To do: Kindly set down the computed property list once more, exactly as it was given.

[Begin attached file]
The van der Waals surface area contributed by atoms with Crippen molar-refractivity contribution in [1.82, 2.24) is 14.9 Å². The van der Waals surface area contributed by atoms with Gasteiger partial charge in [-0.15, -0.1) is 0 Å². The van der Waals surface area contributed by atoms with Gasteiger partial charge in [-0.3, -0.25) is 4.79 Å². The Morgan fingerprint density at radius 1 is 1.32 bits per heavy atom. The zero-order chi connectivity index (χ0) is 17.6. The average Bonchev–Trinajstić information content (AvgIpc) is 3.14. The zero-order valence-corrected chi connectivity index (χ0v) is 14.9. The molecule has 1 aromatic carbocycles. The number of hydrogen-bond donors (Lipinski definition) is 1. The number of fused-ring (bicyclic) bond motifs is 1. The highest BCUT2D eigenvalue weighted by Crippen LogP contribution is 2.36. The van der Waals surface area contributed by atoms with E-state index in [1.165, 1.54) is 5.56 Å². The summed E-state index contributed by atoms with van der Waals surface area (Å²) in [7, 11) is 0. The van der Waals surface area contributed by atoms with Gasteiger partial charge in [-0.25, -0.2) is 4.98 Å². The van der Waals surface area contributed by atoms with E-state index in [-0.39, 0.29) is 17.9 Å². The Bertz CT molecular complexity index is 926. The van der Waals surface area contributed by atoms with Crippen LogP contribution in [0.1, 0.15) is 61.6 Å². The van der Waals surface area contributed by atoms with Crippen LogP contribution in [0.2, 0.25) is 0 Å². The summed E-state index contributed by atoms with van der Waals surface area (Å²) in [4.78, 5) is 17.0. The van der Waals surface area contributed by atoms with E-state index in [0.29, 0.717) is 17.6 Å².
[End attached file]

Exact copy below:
The van der Waals surface area contributed by atoms with Crippen molar-refractivity contribution in [1.82, 2.24) is 14.9 Å². The van der Waals surface area contributed by atoms with Gasteiger partial charge in [-0.15, -0.1) is 0 Å². The van der Waals surface area contributed by atoms with Gasteiger partial charge in [-0.3, -0.25) is 4.79 Å². The Morgan fingerprint density at radius 1 is 1.32 bits per heavy atom. The zero-order chi connectivity index (χ0) is 17.6. The average Bonchev–Trinajstić information content (AvgIpc) is 3.14. The zero-order valence-corrected chi connectivity index (χ0v) is 14.9. The molecule has 1 aromatic carbocycles. The number of hydrogen-bond donors (Lipinski definition) is 1. The number of fused-ring (bicyclic) bond motifs is 1. The highest BCUT2D eigenvalue weighted by Crippen LogP contribution is 2.36. The van der Waals surface area contributed by atoms with E-state index in [1.165, 1.54) is 5.56 Å². The summed E-state index contributed by atoms with van der Waals surface area (Å²) in [7, 11) is 0. The van der Waals surface area contributed by atoms with Gasteiger partial charge in [-0.25, -0.2) is 4.98 Å². The van der Waals surface area contributed by atoms with E-state index in [-0.39, 0.29) is 17.9 Å². The Bertz CT molecular complexity index is 926. The van der Waals surface area contributed by atoms with Crippen LogP contribution in [0.1, 0.15) is 61.6 Å². The van der Waals surface area contributed by atoms with Crippen LogP contribution in [0.2, 0.25) is 0 Å². The summed E-state index contributed by atoms with van der Waals surface area (Å²) in [4.78, 5) is 17.0. The van der Waals surface area contributed by atoms with E-state index in [0.29, 0.717) is 17.6 Å².